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September 2014
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Psychiatric Services

A Journal of the American Psychiatric Association Editor: Howard H. Goldman, M.D., Ph.D.
Articles  |  September 1, 2014
Does Jail Diversion Need to Be Immediate? New Findings

One of only two states with statewide jail diversion programs, Connecticut identifies persons with mental illness at arraignment and diverts them straight to the community. However, judges may order a brief incarceration to stabilize individuals or motivate them to participate in treatment. In this study, the authors looked at outcomes of participants who were immediately diverted to treatment versus those who spent a short amount of time in jail. The results indicated that even brief incarcerations may lead to quicker rearrest and undermine the goal of the program.

Articles  |  September 1, 2014
Is Investment in Learning Collaboratives Premature?

In recent years, the mental health field has made learning collaboratives the centerpiece of efforts to implement training in evidence-based practices. Lasting an average of 14 months, these interventions typically begin with in-person training for two days and can cost more than $100,000 per site. In this literature review of 16 peer-reviewed studies, the authors found minimal evidence of the effectiveness of LCs in mental health settings. They called for more rigorous research to evaluate the utility of these costly endeavors.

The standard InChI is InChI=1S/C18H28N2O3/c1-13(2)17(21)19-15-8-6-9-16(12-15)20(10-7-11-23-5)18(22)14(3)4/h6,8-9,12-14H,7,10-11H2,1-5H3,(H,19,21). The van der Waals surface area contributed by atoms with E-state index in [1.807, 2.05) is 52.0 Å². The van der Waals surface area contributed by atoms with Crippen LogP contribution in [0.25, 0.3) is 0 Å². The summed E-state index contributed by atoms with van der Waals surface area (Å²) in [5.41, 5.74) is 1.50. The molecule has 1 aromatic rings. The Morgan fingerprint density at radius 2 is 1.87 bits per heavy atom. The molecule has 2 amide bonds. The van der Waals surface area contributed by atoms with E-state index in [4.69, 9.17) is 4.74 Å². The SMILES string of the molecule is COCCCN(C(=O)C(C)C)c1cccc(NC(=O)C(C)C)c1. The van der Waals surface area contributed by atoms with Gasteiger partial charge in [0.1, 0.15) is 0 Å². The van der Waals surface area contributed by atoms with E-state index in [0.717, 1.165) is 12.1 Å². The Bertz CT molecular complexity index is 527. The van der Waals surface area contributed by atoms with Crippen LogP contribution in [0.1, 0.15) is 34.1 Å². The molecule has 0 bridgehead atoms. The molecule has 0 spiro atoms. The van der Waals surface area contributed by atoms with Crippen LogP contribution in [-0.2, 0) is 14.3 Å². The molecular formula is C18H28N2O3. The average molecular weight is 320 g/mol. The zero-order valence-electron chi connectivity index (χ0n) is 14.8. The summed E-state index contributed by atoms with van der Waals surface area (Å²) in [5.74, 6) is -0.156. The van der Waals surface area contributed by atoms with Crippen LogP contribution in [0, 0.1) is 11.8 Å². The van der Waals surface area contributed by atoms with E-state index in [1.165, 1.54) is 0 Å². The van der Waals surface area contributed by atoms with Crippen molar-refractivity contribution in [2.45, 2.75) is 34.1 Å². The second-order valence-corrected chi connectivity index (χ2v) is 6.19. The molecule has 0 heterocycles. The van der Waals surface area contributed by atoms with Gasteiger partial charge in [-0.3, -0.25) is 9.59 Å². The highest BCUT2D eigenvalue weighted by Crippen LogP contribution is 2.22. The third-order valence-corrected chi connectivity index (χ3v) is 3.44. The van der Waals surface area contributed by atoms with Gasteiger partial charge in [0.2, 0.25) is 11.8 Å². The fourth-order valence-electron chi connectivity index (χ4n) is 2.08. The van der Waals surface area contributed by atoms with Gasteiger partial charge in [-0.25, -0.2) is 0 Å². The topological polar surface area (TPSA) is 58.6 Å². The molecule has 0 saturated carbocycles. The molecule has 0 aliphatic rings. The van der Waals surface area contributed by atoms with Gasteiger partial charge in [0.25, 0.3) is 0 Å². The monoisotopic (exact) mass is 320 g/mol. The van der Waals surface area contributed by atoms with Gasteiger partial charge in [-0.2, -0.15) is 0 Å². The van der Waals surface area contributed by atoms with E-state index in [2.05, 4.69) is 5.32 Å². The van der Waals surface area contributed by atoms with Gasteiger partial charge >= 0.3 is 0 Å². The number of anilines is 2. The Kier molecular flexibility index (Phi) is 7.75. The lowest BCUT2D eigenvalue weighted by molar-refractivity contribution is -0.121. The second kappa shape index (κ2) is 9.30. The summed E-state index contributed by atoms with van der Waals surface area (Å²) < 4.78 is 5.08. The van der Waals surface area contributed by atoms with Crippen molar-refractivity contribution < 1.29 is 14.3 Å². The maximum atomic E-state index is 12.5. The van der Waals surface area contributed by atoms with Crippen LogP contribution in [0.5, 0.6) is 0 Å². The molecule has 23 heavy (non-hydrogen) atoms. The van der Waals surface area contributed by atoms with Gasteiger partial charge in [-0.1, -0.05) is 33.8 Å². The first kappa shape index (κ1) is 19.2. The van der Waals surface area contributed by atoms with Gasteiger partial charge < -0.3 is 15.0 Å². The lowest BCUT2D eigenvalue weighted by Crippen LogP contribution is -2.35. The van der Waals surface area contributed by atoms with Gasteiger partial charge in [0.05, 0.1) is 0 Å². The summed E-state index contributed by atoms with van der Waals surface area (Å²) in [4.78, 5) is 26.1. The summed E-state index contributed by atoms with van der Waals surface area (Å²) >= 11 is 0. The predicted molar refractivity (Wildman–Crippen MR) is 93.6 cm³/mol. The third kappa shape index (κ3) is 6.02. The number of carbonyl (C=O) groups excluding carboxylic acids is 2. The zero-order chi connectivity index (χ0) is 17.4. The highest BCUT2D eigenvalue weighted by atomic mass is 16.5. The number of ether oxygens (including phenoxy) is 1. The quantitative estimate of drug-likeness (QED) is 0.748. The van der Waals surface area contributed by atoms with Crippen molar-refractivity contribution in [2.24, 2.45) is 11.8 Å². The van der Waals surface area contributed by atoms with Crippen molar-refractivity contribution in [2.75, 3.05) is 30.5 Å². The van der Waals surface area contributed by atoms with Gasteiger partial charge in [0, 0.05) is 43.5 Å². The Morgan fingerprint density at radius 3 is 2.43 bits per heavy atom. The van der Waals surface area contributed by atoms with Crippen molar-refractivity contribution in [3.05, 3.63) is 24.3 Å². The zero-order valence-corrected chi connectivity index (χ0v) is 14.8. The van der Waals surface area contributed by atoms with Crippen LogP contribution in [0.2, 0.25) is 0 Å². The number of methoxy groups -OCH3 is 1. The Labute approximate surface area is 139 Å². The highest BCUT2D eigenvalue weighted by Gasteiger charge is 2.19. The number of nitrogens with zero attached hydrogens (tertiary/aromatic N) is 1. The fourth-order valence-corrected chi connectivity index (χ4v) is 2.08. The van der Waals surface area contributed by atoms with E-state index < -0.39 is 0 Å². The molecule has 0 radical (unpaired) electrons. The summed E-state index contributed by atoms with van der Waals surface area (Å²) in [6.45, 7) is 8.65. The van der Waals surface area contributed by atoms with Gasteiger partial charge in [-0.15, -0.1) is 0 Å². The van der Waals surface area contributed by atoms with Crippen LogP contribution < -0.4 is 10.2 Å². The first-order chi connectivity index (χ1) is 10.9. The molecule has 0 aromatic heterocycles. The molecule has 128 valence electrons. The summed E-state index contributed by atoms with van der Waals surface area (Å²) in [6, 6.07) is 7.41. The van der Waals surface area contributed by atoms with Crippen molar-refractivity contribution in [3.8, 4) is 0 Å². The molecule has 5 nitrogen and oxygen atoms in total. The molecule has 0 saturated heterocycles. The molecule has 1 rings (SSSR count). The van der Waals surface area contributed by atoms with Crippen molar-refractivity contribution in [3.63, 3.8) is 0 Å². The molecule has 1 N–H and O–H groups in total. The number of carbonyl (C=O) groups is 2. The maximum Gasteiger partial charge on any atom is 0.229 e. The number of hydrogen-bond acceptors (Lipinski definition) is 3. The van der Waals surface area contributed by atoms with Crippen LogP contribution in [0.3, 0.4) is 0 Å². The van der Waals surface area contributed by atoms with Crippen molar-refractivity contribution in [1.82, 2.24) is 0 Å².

Articles  |  September 1, 2014
ADA Accommodation and Work Participation

Even after passage of the Americans with Disability Act (ADA), persons with mental illnesses have difficulty finding a job and keeping it. In this study, the authors assessed employment outcomes among more than 1,000 individuals with a psychiatric disability who were unemployed at the start of the two-year study period. Those who received ADA accommodations not only worked more hours per month but worked 31% longer than the comparison group. Better documentation and measurement of the effectiveness of accommodations can move the nation closer toward the goal of full inclusion, the authors said.

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